impact-factorYesterday was Impact Factor Day, a little later this year than in most, and for some, this day is akin to Christmas morning, and for others, a bit like a trip to the dentist. It was made perhaps a bit more agonizing as Thomson Reuters further delayed the release of the numbers until after the close of business on the east coast of the US. Many of us in the US and the UK spent the day fruitlessly refreshing our browser windows.

The release of new Impact Factors always results in a great deal of work for publishers, editors, analysts and consultants as we pore through the numbers and figure out exactly what they mean. Love it or hate it, the Impact Factor still holds major sway over the careers of academic researchers as well as the submission rates and overall health of journals.

With that in mind, I dug back into our archives to offer up some of our articles examining the Impact Factor, from a variety of angles. We’ll return with a new post tomorrow, once the dust settles.

Reinventing The Impact Factor for the 21st Century (April 2014): Phil Davis suggests ways that the IF could be improved.

The Measurement of the Thing: Thinking about Metrics, Altmetrics and How to Beat Goodhart’s Law (March 2014): David Smith thinks big thoughts about standards, metrics and the universe.

The Persistent Lure of the Impact Factor–Even for PLOS ONE (July 2013): David Crotty on how the IF still plays a pivotal role, even for journals that actively discourage its use.

Impact Crater–Does DORA Need to Attack the Impact Factor to Reform How It Is Used in Academia? (May 2013): Kent Anderson looks at the most recent movement aiming to reform the way academia misuses the Impact Factor.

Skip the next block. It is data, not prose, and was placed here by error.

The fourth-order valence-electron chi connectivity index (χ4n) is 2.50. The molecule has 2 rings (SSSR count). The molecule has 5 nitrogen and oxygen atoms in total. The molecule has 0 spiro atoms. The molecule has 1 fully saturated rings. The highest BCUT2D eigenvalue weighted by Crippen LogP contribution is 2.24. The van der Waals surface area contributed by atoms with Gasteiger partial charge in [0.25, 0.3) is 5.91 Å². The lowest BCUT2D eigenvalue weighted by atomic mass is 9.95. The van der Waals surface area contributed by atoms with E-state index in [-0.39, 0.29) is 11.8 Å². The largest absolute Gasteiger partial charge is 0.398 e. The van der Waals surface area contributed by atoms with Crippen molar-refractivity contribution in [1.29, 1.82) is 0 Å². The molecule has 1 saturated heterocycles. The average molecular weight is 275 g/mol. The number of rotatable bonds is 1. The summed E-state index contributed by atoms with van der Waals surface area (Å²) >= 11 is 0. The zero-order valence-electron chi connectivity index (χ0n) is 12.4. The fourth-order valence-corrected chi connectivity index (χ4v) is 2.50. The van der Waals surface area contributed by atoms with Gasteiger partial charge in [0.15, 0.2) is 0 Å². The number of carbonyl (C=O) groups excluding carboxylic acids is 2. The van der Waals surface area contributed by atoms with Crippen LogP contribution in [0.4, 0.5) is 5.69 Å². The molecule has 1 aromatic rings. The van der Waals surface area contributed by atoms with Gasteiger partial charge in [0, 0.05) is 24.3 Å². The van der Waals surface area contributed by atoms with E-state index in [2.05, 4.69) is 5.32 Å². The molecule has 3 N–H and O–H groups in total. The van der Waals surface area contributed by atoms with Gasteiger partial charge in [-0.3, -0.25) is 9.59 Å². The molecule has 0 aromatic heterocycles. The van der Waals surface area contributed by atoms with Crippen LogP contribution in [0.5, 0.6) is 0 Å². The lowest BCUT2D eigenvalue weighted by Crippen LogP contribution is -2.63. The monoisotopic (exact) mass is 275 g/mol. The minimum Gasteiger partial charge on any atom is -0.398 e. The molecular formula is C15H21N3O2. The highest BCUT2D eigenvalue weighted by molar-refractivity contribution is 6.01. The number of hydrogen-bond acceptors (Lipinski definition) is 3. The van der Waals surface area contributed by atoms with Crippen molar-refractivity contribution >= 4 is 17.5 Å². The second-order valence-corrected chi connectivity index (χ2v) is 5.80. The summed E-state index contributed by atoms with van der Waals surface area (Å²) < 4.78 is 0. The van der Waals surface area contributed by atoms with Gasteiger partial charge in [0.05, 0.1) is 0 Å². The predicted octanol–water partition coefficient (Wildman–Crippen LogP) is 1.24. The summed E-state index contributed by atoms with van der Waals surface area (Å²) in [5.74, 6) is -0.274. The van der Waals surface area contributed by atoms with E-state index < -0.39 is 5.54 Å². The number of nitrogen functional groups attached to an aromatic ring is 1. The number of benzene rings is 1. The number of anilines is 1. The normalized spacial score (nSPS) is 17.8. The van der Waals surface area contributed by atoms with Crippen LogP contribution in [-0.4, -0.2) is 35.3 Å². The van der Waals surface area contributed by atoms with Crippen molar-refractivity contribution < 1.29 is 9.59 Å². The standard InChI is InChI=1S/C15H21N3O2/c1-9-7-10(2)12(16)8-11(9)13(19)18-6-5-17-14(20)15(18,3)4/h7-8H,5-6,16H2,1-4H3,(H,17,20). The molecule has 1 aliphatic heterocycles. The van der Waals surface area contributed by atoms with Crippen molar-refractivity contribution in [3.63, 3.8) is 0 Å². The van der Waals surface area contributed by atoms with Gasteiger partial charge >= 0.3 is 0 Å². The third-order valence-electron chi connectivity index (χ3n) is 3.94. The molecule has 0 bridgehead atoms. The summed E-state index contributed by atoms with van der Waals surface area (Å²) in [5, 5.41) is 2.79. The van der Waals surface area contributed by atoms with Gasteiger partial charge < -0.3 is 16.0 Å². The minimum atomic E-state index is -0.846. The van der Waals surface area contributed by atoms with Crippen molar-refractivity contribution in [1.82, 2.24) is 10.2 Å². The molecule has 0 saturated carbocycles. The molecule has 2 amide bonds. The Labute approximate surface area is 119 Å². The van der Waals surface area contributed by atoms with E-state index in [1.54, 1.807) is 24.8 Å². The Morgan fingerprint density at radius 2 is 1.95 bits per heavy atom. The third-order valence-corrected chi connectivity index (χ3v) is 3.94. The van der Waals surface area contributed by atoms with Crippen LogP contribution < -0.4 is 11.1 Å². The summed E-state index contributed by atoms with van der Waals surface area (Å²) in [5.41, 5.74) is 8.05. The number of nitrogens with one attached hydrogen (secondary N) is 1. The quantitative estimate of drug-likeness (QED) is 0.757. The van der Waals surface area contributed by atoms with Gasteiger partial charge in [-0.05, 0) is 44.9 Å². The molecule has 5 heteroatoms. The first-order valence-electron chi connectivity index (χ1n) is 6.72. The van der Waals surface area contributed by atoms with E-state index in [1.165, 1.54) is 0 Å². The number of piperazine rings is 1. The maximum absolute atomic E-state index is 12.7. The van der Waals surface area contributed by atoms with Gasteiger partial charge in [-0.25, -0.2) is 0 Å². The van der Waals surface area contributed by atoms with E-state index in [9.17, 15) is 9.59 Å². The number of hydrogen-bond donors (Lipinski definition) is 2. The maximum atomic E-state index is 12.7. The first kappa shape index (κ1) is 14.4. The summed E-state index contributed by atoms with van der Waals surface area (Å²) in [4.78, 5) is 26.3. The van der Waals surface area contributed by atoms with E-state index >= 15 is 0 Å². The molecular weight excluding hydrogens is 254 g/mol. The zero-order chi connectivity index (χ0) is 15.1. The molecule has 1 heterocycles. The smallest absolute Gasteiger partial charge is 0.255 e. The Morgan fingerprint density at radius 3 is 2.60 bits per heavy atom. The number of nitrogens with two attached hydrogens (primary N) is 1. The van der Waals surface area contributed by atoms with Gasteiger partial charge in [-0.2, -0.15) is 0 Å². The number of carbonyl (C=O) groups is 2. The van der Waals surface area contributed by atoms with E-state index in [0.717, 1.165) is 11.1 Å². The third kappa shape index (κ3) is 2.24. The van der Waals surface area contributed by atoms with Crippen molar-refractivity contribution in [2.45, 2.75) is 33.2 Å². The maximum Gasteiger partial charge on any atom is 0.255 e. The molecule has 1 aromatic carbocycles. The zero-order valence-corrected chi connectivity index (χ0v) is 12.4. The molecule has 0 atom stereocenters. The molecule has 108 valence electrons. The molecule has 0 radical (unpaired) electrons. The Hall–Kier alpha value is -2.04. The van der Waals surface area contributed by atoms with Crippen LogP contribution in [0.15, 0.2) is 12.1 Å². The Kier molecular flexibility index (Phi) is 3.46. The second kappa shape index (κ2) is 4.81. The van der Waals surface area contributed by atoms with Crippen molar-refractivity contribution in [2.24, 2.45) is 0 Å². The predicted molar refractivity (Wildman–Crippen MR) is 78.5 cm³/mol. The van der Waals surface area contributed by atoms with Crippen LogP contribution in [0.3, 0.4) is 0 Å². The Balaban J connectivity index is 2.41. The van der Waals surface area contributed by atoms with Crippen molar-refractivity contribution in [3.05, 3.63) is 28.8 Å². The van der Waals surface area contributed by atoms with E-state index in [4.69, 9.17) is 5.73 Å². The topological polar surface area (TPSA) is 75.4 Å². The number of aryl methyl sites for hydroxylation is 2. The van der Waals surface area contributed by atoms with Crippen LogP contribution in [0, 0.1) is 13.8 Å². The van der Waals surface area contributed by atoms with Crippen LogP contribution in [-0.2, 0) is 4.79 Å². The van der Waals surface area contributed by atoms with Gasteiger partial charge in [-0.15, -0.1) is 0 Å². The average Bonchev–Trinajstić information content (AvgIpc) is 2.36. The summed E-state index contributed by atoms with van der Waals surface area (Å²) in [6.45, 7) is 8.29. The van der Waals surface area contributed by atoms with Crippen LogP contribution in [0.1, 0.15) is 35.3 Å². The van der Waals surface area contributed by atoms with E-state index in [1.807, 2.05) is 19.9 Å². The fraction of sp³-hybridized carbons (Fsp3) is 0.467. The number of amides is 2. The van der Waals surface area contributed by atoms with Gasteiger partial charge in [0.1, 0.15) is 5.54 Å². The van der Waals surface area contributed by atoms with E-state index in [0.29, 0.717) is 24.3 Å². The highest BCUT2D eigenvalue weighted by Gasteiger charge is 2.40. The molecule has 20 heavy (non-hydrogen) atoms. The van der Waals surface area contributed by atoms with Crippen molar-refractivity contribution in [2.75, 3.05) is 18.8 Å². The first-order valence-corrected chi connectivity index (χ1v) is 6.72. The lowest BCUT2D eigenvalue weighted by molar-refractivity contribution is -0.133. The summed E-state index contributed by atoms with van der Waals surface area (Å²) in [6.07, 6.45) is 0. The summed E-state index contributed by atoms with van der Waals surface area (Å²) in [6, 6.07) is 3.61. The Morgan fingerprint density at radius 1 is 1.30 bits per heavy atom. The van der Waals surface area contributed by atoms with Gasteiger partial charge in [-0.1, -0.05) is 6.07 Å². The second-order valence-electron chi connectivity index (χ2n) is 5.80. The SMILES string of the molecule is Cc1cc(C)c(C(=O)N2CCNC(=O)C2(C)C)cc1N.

Altmetrics–Replacing the Impact Factor Is Not the Only Point (November 2012): Todd Carpenter looks at the development alternative metrics.

Impact Factor Inflation: When an Increase is Actually a Decrease (July 2010): Phil Davis looks at a study analyzing background inflation rates for Impact Factors.

David Crotty

David Crotty

David Crotty is a Senior Consultant at Clarke & Esposito, a boutique management consulting firm focused on strategic issues related to professional and academic publishing and information services. Previously, David was the Editorial Director, Journals Policy for Oxford University Press. He oversaw journal policy across OUP’s journals program, drove technological innovation, and served as an information officer. David acquired and managed a suite of research society-owned journals with OUP, and before that was the Executive Editor for Cold Spring Harbor Laboratory Press, where he created and edited new science books and journals, along with serving as a journal Editor-in-Chief. He has served on the Board of Directors for the STM Association, the Society for Scholarly Publishing and CHOR, Inc., as well as The AAP-PSP Executive Council. David received his PhD in Genetics from Columbia University and did developmental neuroscience research at Caltech before moving from the bench to publishing.